1. The order of instructions must respect the order of nodes in the DAG.
That is, we cannot compute a node's value until we have computed a value for
each of its children.

2. Assignments
to an array must follow all previous assignments to, or eval-uations from, the
same array, according to the order of these instructions in the original basic
block.

Evaluations of array elements
must follow any previous (according to the original block) assignments to the
same array. The only permutation allowed is that two evaluations from the same
array may be done in either order, as long as neither crosses over an
assignment to that array.

Any use of a variable must follow
all previous (according to the original block) procedure calls or indirect
assignments through a pointer.

Any procedure call or indirect
assignment through a pointer must follow all previous (according to the
original block) evaluations of any variable.

That is, when reordering code, no statement may
cross a procedure call or assignment through a pointer, and uses of the same
array may cross each other only if both are array accesses, but not assignments
to elements of the array.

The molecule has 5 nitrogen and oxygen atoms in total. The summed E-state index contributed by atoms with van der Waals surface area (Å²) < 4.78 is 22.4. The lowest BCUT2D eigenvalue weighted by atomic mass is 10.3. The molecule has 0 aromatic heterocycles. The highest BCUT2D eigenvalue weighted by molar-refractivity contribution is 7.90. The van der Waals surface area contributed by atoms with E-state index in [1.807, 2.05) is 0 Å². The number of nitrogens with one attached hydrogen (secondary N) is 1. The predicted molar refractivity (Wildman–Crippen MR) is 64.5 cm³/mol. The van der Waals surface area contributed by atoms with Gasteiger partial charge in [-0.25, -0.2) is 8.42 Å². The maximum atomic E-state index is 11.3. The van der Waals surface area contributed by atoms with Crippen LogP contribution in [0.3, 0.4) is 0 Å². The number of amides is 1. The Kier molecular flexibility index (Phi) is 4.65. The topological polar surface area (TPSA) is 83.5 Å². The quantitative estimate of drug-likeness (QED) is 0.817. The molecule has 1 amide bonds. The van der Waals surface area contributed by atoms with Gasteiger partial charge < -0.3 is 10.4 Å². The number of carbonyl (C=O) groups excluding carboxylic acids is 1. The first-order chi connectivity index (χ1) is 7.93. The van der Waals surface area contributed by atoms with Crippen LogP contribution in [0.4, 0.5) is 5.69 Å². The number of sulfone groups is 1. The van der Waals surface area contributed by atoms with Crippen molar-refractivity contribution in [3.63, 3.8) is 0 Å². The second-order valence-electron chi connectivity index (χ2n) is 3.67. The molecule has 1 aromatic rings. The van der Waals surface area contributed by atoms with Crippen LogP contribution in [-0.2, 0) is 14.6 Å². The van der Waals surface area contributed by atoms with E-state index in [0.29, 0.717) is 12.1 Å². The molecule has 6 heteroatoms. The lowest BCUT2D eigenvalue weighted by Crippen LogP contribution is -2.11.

**8. Exercises for Section 8.5**

**Exercise
8 . 5 . 1 **:
Construct the DAG for the basic block

d = b * c

e = a + b

b = b * c

a = e - d

**Exercise
8 . 5 . 2: ** Simplify the three-address code of Exercise
8.5.1, assuming

Only a is
live on exit from the block.

a, b, and c
are live on exit from the block.

**Exercise
8 . 5 . 3 :** Construct the basic block for
the code in block B6 of Fig. 8.9.

Do not forget to include the comparison i < 10.

**Exercise
8 . 5 . 4 : **Construct the basic block for the
code in block B3 of Fig. 8.9.

**Exercise
8 . 5 . 5 : **Extend Algorithm 8.7 to process
three-statements of the form

a) a [ i ]
= b

b) a = b [
i ]

a = *b

*a = b

**Exercise
8 . 5 . 6 : ** Construct the DAG for the basic block

a [ i ] = b

*p = c

= a [ j ]

= *p

*p = a [ i ]

on the assumption that

p can point anywhere.

p can point only to b or d.

Exercise 8 . 5 . 7 : If a pointer or array
expression, such as a [ i ] or *p is assigned and then used, without the
possibility of being changed in the interim, we can take advantage of the
situation to simplify the DAG. For example, in the code of Exercise 8.5.6,
since p is not assigned between the second and fourth statements, the statement
e = *p can be replaced by e = c, regardless of what p points to. Revise the
DAG-construction algorithm to take advantage of such situations, and apply your algorithm to the code of
Example 8.5.6.

Exercise 8 . 5 . 8 : Suppose a basic block is formed from the C
assignment statements

x = a
+ b + c
+ d + e
+ f;

y = a
+ c + e;

Give the three-address statements
(only one addition per statement) for this block.

Use the associative and
commutative laws to modify the block to use the fewest possible number of
instructions, assuming both x and y are live on exit from the block.